We must not let politicians who believe they are above the Constitution interfere with the personal health decisions of women. It is the job of a woman, not a politician, to make informed decisions about her own pregnancy.
The FDA first began prohibiting gay and bisexual men from donating blood in the early 1980s, at the height of the AIDS crisis, when the risk from blood transfusion was just beginning to be understood. In the decades to follow, the 'lifetime ban' was left largely unchanged.
In Chicago in 2000, the Cure Violence health approach saw a 67 percent decline in shootings and killings, which soon replicated to 70 communities nationwide with multiple independent evaluations from world-renowned institutions, such as the Johns Hopkins Bloomberg School of Public Health.
I've visited Lincoln Park Zoo more times than I can count because I believe the more the public learns about our animals, plants and environment, the better equipped we are to play a leading role in protecting our planet.
While the FAST Act is a significant bipartisan accomplishment that provides much-needed funding certainty, this modest increase in funding is hardly the bold, forward-thinking plan our country needs to rebuild our crumbling infrastructure and create a 21st-century transportation system.
We didn't build the modern country to be bike-friendly - our initial round of infrastructure was not designed to think about how to get around if you're not in a car. So we've got to be targeting resources, both nationally and locally, to how people are going to get around in the new world.
Inhumane treatment of the undocumented cannot be rewarded with repeated budget increases. It goes against our country's most fundamental values and cannot continue. We must cut I.C.E.s budgets until these concerns are addressed.
Without the U.S. leading the way in trade negotiations, we likely will see irreversible damage to our environment and widespread abuse of labor and human rights, all while we lose out on the opportunity to expand our economy and create jobs.
As the father of two daughters, the ongoing struggle for women's equality is very personal for me. That's why it has been an honor during my time in Congress to support women's rights by advocating for reproductive rights, equal pay, access to paid maternity leave and quality child care.
Ironically enough, why I got into politics is because I came to the conclusion that if you wanted to save the world, which in my mind was through the environment, those elected officials seemed to be the ones who made a lot of the important decisions, if not the most important decisions.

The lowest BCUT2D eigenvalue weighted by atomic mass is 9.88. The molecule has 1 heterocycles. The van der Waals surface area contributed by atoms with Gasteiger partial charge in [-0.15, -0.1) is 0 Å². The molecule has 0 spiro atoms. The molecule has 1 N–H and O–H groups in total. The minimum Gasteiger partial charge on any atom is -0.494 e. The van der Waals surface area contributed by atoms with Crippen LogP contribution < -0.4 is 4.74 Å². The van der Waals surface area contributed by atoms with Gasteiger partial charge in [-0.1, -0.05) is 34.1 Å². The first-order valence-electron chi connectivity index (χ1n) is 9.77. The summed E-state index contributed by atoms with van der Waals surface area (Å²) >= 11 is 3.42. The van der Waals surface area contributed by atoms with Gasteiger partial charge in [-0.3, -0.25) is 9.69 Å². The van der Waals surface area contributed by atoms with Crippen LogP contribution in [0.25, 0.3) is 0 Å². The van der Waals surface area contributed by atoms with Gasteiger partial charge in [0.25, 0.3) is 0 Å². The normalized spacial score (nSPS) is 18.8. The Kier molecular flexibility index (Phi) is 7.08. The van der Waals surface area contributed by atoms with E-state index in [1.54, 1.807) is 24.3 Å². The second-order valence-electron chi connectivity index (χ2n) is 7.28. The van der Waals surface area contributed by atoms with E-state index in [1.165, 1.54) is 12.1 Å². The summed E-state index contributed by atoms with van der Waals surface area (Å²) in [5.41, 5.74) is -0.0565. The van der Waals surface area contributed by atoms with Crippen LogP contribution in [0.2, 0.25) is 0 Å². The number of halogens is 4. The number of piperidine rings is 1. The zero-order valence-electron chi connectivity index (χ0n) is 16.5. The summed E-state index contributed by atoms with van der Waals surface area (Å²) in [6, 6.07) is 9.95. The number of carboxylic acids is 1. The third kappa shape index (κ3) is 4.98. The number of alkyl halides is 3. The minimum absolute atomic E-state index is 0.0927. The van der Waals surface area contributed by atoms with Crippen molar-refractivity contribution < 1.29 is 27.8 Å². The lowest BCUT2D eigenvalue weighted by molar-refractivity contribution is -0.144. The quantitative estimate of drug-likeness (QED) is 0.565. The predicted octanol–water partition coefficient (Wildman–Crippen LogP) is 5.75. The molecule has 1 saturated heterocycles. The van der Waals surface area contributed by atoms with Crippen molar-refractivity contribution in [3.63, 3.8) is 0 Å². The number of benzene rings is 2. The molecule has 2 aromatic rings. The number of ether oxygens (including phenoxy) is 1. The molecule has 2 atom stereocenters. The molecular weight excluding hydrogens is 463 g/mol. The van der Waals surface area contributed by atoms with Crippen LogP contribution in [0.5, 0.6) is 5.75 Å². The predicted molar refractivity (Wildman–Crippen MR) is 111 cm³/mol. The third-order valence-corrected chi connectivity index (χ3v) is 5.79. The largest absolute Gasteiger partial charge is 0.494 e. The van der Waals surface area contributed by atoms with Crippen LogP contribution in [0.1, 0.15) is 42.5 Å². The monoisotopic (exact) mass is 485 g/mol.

Violence of all forms is wreaking havoc in communities across the country, disproportionately impacting communities of color and shaving half a million years of life off our collective lifespan. But it doesn't have to be this way.
What America really needs is a long-term bill that makes significant investments in our transportation infrastructure and reforms the highway trust fund to ensure it remains solvent for years to come. This will require bold ideas and a bipartisan effort.
If nothing else, the cyber attacks that occurred during the 2016 presidential election have laid bare the very real vulnerabilities that exist across our government and the private sector. Imagine the harm that could be done if our enemies ever hack into the Department of Defense or Homeland Security.
President Trump's frequent, unfiltered use of his personal Twitter account as a means of official communication is unprecedented. If the President is going to take to social media to make sudden public policy proclamations, we must ensure that these statements are documented and preserved for future reference.
Since 1975, violence has been recognized as a public health problem, in large part to former Surgeon Generals Dr. Koop and Dr. Satcher's pioneering efforts to make the health approach a national priority. Since then, we've seen that violence can be curbed - and stopped - if we treat it as we would any other epidemic health concern.
For decades, allies have counted on the U.S. to step up to the plate to work with them to protect the shared values we hold dear. As we face numerous international challenges, both old and new, we need to put more faith and investment in our international and diplomatic institutions, not weaken them.
In my home district, exports support more than 100,000 jobs. Imagine how many more jobs we can create by breaking down the barriers that prevent Chicago-made goods and services from entering new markets.